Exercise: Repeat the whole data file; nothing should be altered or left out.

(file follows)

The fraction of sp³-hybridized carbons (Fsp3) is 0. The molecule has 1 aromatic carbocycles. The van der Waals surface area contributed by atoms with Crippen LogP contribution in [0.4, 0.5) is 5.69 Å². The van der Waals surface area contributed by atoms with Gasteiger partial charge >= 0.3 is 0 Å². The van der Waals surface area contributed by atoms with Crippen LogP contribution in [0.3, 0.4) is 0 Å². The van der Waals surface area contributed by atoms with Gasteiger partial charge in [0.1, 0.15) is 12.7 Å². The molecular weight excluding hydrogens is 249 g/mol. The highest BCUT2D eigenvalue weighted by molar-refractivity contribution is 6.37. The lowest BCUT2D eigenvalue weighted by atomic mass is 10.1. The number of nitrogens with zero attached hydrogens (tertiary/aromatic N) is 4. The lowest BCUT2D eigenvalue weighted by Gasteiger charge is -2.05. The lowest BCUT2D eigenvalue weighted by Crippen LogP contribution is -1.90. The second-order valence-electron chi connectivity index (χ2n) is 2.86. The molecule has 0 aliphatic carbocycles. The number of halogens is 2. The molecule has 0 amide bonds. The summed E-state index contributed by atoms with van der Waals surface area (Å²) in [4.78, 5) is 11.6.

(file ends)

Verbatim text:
The fraction of sp³-hybridized carbons (Fsp3) is 0. The molecule has 1 aromatic carbocycles. The van der Waals surface area contributed by atoms with Crippen LogP contribution in [0.4, 0.5) is 5.69 Å². The van der Waals surface area contributed by atoms with Gasteiger partial charge >= 0.3 is 0 Å². The van der Waals surface area contributed by atoms with Crippen LogP contribution in [0.3, 0.4) is 0 Å². The van der Waals surface area contributed by atoms with Gasteiger partial charge in [0.1, 0.15) is 12.7 Å². The molecular weight excluding hydrogens is 249 g/mol. The highest BCUT2D eigenvalue weighted by molar-refractivity contribution is 6.37. The lowest BCUT2D eigenvalue weighted by atomic mass is 10.1. The number of nitrogens with zero attached hydrogens (tertiary/aromatic N) is 4. The lowest BCUT2D eigenvalue weighted by Gasteiger charge is -2.05. The lowest BCUT2D eigenvalue weighted by Crippen LogP contribution is -1.90. The second-order valence-electron chi connectivity index (χ2n) is 2.86. The molecule has 0 aliphatic carbocycles. The number of halogens is 2. The molecule has 0 amide bonds. The summed E-state index contributed by atoms with van der Waals surface area (Å²) in [4.78, 5) is 11.6.